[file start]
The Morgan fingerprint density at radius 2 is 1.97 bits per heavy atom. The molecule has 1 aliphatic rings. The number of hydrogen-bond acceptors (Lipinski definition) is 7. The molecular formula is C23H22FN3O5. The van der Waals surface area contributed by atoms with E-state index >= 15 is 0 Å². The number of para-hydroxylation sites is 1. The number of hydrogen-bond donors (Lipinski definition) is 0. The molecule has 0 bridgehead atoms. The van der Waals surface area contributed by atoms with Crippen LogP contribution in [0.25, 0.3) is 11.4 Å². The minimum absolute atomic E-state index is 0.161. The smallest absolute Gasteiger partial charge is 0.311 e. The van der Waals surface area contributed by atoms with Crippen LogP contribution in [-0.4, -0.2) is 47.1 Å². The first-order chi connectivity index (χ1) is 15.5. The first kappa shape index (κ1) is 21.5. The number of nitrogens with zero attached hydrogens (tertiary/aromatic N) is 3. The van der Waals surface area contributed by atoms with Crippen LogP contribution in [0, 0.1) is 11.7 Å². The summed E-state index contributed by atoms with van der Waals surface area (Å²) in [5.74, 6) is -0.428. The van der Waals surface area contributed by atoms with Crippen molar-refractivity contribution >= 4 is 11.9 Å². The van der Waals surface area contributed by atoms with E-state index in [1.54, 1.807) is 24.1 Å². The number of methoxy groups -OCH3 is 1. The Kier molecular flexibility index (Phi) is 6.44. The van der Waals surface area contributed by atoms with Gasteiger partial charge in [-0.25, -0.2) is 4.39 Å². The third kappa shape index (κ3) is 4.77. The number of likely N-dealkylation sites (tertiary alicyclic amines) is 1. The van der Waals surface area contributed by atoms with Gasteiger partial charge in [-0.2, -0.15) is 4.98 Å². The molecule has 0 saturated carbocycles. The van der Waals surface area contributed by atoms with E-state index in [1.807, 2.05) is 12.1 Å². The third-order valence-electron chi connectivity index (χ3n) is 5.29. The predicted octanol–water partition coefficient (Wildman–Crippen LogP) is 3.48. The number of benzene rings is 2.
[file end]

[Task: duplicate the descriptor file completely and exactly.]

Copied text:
The Morgan fingerprint density at radius 2 is 1.97 bits per heavy atom. The molecule has 1 aliphatic rings. The number of hydrogen-bond acceptors (Lipinski definition) is 7. The molecular formula is C23H22FN3O5. The van der Waals surface area contributed by atoms with E-state index >= 15 is 0 Å². The number of para-hydroxylation sites is 1. The number of hydrogen-bond donors (Lipinski definition) is 0. The molecule has 0 bridgehead atoms. The van der Waals surface area contributed by atoms with Crippen LogP contribution in [0.25, 0.3) is 11.4 Å². The minimum absolute atomic E-state index is 0.161. The smallest absolute Gasteiger partial charge is 0.311 e. The van der Waals surface area contributed by atoms with Crippen LogP contribution in [-0.4, -0.2) is 47.1 Å². The first-order chi connectivity index (χ1) is 15.5. The first kappa shape index (κ1) is 21.5. The number of nitrogens with zero attached hydrogens (tertiary/aromatic N) is 3. The van der Waals surface area contributed by atoms with Crippen LogP contribution in [0, 0.1) is 11.7 Å². The summed E-state index contributed by atoms with van der Waals surface area (Å²) in [5.74, 6) is -0.428. The van der Waals surface area contributed by atoms with Crippen molar-refractivity contribution >= 4 is 11.9 Å². The van der Waals surface area contributed by atoms with E-state index in [1.54, 1.807) is 24.1 Å². The number of methoxy groups -OCH3 is 1. The Kier molecular flexibility index (Phi) is 6.44. The van der Waals surface area contributed by atoms with Gasteiger partial charge in [-0.25, -0.2) is 4.39 Å². The third kappa shape index (κ3) is 4.77. The number of likely N-dealkylation sites (tertiary alicyclic amines) is 1. The van der Waals surface area contributed by atoms with Gasteiger partial charge in [-0.2, -0.15) is 4.98 Å². The molecule has 0 saturated carbocycles. The van der Waals surface area contributed by atoms with E-state index in [1.807, 2.05) is 12.1 Å². The third-order valence-electron chi connectivity index (χ3n) is 5.29. The predicted octanol–water partition coefficient (Wildman–Crippen LogP) is 3.48. The number of benzene rings is 2.